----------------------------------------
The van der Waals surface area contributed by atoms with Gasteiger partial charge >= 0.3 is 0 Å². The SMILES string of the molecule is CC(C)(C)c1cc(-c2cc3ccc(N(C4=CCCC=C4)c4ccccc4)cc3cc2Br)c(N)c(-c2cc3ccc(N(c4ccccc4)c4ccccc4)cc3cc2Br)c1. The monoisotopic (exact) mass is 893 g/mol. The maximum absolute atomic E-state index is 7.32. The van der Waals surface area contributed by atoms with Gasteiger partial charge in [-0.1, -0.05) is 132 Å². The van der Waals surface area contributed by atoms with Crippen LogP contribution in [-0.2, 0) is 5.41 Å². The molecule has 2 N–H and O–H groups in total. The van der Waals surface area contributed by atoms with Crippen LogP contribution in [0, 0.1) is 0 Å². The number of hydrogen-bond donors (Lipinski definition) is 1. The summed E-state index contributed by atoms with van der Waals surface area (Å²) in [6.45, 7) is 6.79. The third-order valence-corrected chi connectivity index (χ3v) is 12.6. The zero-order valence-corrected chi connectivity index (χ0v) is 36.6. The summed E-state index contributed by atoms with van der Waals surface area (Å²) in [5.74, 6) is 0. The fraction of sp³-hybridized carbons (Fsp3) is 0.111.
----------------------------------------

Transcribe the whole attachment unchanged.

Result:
The van der Waals surface area contributed by atoms with Gasteiger partial charge >= 0.3 is 0 Å². The SMILES string of the molecule is CC(C)(C)c1cc(-c2cc3ccc(N(C4=CCCC=C4)c4ccccc4)cc3cc2Br)c(N)c(-c2cc3ccc(N(c4ccccc4)c4ccccc4)cc3cc2Br)c1. The monoisotopic (exact) mass is 893 g/mol. The maximum absolute atomic E-state index is 7.32. The van der Waals surface area contributed by atoms with Gasteiger partial charge in [-0.1, -0.05) is 132 Å². The van der Waals surface area contributed by atoms with Crippen LogP contribution in [-0.2, 0) is 5.41 Å². The molecule has 2 N–H and O–H groups in total. The van der Waals surface area contributed by atoms with Crippen LogP contribution in [0, 0.1) is 0 Å². The number of hydrogen-bond donors (Lipinski definition) is 1. The summed E-state index contributed by atoms with van der Waals surface area (Å²) in [6.45, 7) is 6.79. The third-order valence-corrected chi connectivity index (χ3v) is 12.6. The zero-order valence-corrected chi connectivity index (χ0v) is 36.6. The summed E-state index contributed by atoms with van der Waals surface area (Å²) in [5.74, 6) is 0. The fraction of sp³-hybridized carbons (Fsp3) is 0.111.